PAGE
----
40+ attendees included six experts from the United States, the United Kingdom, and France; the Ministry of Finance and provincial budget officials; and prominent scholars from academic and research institutions in the field of public finance and taxation.
Changes in fiscal policy are affecting the dynamics between China’s central government and the provinces. Fewer resources are being transferred from the center downward, making it more difficult for some lower level governments to provide basic education, health care, unemployment insurance and other services. At the same time, some of the relatively prosperous provinces are able to manifest greater independence from Beijing than in the past, making it difficult for the central government to ensure that its policy objectives are put into action. These dynamics must be addressed if China’s leaders are to meet ambitious goals for reducing disparities in standards of living, implement the rule of law and ensure social stability.
Within this context, the National Committee on U.S.-China Relations co-organized a conference with the School of Finance of Renmin University of China in Beijing in July 2006. The conference focused on the changing dynamics between China’s central and provincial governments through the lens of fiscal reform. Policy-makers, practitioners and analysts from China and other countries shared comparative perspectives on the balance of power between central and sub-national governments, responsibility for policy mandates and available resources, and reform of government institutions and practices.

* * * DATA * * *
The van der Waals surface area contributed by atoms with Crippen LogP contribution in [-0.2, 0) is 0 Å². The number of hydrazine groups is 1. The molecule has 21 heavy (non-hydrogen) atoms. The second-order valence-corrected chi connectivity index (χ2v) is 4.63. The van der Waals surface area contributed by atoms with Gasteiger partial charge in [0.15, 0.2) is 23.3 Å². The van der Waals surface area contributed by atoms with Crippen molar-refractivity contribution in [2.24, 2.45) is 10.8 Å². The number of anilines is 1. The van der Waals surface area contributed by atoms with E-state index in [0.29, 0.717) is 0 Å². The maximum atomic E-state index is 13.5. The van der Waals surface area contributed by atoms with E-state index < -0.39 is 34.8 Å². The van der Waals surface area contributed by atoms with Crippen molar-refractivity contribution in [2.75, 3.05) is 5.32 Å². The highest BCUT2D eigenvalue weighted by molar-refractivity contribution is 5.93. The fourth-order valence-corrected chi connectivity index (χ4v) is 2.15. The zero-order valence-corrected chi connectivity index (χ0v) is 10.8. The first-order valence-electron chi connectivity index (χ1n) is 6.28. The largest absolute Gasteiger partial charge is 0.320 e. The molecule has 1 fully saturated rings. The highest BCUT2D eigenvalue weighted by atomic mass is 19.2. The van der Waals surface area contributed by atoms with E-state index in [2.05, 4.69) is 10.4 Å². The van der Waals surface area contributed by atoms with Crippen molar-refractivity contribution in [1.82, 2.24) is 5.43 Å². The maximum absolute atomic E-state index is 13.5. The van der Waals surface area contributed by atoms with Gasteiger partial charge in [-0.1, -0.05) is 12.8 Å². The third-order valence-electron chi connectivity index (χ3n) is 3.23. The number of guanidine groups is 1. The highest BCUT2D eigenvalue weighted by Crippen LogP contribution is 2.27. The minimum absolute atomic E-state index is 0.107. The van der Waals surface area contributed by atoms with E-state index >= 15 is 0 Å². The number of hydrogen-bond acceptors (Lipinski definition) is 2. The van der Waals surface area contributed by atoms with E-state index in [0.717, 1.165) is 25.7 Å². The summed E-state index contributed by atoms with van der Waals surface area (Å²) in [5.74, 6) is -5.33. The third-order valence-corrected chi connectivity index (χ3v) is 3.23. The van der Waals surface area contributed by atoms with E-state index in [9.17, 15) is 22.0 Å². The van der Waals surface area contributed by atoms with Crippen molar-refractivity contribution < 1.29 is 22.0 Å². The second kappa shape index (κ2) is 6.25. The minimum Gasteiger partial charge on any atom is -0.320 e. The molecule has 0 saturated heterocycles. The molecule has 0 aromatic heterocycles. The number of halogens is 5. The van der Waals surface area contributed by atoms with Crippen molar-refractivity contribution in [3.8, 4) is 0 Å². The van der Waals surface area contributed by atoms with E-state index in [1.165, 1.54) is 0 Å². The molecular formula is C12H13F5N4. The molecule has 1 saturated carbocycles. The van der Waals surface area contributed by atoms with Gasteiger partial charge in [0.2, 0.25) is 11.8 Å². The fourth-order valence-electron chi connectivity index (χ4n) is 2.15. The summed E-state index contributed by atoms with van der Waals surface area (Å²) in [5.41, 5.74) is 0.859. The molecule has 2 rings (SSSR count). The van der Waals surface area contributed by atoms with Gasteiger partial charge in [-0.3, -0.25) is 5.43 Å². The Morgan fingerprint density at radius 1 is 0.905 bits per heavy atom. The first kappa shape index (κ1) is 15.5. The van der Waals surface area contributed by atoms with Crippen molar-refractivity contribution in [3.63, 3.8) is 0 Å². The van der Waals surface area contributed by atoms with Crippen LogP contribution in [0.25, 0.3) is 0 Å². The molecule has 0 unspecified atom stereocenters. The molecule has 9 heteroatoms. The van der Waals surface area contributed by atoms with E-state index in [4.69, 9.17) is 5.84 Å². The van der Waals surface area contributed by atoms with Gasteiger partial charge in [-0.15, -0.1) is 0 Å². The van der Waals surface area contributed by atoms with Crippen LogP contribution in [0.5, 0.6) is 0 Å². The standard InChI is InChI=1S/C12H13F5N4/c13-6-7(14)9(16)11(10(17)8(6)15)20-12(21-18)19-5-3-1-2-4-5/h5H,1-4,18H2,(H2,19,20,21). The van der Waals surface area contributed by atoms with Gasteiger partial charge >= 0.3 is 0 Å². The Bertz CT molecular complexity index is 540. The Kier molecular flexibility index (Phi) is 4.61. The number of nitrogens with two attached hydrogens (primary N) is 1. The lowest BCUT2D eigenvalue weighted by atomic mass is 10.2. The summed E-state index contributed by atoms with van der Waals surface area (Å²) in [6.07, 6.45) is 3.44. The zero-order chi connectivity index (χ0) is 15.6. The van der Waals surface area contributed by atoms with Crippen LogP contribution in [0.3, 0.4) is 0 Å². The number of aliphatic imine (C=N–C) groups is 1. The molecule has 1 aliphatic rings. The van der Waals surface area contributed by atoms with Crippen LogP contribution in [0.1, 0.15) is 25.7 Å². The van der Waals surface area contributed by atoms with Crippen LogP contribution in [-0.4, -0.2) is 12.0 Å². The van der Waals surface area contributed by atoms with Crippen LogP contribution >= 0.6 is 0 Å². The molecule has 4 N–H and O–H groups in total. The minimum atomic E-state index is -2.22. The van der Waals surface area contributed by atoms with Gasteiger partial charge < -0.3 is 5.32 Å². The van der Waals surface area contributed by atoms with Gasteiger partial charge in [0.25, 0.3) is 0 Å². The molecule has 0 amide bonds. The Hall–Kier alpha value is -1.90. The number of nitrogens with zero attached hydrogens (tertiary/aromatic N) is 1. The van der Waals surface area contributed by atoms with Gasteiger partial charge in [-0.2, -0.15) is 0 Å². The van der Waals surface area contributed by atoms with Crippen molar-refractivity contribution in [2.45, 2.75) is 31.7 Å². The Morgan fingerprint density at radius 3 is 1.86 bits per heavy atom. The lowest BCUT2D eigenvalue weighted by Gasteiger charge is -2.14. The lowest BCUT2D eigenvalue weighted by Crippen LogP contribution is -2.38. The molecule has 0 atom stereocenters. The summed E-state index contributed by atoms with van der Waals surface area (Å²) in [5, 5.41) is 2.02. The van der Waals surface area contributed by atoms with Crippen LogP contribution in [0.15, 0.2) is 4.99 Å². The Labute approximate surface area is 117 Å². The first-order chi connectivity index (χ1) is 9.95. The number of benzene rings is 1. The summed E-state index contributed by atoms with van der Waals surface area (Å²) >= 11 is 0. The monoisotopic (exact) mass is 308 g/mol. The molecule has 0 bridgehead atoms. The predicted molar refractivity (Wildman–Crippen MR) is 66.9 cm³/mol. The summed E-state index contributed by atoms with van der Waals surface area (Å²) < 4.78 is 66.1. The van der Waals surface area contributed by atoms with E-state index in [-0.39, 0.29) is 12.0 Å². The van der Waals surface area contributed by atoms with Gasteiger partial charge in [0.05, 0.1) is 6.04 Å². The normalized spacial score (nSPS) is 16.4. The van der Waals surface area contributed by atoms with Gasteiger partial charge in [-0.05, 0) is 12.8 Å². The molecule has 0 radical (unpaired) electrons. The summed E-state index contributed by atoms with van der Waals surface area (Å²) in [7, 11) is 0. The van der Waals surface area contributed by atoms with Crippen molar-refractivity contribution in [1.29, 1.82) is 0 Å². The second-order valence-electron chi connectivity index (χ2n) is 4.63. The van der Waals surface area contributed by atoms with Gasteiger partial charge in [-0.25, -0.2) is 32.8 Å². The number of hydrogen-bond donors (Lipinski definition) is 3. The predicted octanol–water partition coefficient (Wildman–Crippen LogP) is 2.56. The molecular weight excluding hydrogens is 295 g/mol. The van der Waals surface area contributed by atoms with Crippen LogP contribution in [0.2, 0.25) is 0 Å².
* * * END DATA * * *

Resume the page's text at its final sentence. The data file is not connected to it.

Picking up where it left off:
Over the course of two days, the conference highlighted relevant current research; presented case studies on specific policy areas; and facilitated discussion on national reform, regional differences and the applicability of other countries’ experiences. A summary report of the conference, in both Chinese and English, is available in the Related Documents area of this webpage.Click the images below for bigger versions: